“Un-Block The Music” (UBTM) remembers watching Michel Legrand on The Merv Griffin Show, I think way back in the 1970s when my love of music just started to be cultivated. He looked so European and I remember being so very fascinated. His music was different from anything else I had ever heard (Of course, I probably was only 10 years old at the time.) It wasn’t until Michel along with Alan and Marilyn Bergman won two Oscars for the music in Yentl, Barbra Streisand’s movie masterpiece, that I really paid attention to his genius, and started realizing how many other wonderful songs and scores he had written. So, when I was introduced to Melissa Errico, I was more than thrilled to hear about her consanguinity with Michel. Her words about Michel were so exquisite, I hesitated to paraphrase anything. Read on.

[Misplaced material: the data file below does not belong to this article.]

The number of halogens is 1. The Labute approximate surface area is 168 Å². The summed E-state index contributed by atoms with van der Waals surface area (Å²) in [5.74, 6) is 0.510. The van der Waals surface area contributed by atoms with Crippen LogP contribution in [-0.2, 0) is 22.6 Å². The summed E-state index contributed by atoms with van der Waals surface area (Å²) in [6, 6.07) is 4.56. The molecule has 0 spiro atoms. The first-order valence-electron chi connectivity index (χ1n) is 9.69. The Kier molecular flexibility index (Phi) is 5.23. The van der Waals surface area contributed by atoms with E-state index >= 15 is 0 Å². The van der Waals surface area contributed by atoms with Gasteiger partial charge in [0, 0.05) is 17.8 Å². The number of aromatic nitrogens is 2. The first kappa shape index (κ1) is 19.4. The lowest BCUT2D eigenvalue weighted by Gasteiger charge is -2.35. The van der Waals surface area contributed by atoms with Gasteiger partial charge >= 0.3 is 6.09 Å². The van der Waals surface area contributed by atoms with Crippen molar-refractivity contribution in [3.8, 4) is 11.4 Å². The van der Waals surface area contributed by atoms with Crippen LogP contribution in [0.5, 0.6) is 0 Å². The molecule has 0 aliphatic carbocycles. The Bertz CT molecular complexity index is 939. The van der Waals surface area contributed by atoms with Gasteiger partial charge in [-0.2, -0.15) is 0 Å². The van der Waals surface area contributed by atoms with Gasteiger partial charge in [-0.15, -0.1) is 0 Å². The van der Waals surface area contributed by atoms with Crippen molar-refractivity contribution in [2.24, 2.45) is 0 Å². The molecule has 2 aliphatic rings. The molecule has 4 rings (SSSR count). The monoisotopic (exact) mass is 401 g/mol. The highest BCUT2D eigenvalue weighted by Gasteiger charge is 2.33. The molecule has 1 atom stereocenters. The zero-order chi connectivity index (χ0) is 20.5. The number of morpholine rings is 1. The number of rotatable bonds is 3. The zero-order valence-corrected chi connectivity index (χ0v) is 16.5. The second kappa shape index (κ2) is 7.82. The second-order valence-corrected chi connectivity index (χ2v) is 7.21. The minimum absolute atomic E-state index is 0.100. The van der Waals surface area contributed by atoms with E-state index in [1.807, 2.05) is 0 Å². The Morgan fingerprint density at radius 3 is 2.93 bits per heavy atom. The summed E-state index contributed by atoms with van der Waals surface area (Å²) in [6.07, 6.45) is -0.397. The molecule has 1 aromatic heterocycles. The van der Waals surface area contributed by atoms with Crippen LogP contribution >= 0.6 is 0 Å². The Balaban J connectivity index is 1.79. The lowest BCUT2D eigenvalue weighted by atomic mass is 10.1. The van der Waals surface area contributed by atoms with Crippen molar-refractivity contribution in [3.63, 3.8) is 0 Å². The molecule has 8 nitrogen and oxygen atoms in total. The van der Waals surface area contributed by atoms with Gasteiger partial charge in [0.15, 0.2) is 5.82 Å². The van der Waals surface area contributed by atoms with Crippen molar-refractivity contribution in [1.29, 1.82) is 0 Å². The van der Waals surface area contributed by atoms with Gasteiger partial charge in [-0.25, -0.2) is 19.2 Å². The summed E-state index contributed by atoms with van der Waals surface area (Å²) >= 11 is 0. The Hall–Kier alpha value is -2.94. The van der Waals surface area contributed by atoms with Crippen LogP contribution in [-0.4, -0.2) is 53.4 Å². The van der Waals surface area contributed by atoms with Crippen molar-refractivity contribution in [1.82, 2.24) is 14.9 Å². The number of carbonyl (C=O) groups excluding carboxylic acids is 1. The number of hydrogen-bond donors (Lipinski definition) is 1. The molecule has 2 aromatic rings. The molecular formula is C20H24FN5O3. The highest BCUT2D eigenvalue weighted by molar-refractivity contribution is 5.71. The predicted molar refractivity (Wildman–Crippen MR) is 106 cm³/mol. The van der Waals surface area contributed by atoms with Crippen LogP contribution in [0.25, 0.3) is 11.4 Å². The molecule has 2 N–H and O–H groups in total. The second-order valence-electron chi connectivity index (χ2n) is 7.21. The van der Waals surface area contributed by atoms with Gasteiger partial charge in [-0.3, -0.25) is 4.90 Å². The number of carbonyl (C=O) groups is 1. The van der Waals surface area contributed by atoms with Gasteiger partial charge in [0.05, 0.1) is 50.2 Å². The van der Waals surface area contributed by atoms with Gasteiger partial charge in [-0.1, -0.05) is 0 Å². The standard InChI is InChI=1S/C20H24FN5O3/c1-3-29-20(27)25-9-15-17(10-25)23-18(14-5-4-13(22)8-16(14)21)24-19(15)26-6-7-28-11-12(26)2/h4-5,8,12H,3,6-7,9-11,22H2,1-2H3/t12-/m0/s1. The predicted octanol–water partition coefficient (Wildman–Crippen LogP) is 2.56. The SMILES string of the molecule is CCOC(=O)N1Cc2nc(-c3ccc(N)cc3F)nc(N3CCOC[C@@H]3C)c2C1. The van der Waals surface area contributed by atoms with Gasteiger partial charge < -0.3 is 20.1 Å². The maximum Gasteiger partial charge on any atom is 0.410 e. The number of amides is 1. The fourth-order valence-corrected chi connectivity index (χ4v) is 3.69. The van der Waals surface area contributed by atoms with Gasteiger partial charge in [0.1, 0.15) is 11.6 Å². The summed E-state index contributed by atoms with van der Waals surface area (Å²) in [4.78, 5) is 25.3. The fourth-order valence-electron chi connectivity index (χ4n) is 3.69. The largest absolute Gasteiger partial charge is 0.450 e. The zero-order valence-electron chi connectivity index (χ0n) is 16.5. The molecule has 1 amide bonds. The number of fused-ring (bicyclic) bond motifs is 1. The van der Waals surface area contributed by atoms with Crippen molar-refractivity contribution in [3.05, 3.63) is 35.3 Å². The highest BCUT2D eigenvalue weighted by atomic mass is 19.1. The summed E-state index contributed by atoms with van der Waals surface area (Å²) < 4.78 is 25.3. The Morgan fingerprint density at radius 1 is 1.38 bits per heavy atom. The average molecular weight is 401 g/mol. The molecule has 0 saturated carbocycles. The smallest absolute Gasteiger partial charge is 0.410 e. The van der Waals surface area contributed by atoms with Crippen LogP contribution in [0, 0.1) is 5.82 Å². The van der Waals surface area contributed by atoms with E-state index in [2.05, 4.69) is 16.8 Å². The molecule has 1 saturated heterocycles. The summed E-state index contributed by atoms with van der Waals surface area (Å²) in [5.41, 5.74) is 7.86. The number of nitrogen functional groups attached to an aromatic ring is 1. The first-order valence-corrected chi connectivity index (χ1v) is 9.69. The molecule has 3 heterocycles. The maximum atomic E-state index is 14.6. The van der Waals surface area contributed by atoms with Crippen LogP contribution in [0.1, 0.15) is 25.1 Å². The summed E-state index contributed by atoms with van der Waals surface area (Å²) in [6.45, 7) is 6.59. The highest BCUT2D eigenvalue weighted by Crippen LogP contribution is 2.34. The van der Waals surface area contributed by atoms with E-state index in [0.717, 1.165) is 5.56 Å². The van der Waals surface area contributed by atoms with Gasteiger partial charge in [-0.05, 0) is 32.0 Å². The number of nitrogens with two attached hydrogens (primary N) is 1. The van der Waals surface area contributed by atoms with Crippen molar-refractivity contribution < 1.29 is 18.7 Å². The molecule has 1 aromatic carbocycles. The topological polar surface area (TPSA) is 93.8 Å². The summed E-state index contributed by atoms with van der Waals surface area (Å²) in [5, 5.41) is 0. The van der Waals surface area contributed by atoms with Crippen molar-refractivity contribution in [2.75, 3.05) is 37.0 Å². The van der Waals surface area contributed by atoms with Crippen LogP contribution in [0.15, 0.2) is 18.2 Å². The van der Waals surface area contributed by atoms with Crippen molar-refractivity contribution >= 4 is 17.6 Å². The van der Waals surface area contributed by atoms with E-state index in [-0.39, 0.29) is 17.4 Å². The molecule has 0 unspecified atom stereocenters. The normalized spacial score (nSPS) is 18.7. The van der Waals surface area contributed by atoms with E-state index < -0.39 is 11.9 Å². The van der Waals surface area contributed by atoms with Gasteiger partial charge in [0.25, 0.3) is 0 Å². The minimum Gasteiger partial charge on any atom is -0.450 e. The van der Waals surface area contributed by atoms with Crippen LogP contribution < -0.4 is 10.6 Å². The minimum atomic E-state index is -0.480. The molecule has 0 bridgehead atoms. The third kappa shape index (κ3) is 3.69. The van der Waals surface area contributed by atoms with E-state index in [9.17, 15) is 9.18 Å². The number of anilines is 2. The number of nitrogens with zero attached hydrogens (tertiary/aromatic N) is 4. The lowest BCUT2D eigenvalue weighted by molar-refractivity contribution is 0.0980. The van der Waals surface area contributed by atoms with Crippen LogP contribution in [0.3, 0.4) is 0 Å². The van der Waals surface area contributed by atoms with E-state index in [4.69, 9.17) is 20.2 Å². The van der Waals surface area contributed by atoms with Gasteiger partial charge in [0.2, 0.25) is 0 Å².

Melissa said, “I could literally write a book about Michel Legrand! It is truly the legend of my life.” Melissa’s father paid for his college expenses by playing the piano at “socials” and university dances, leading bands and mastering the American Songbook from Gershwin to Porter. When 22-year old Michel Legrand released his album, I Love Paris, it hit home with her Dad. “My father, for all his passion for music, became a medical student, and soon after graduation from medical school was drafted for the Vietnam War, where he was a medic in Saigon. My parents were separated and had a newborn son, my brother Michael. One of the songs of their emotional life at that time was the 1964 Legrand classic ‘I Will Wait for You’. I realize now that it was written about an imaginary couple separated by the Algerian War. It became real for my parents as a song about Vietnam.”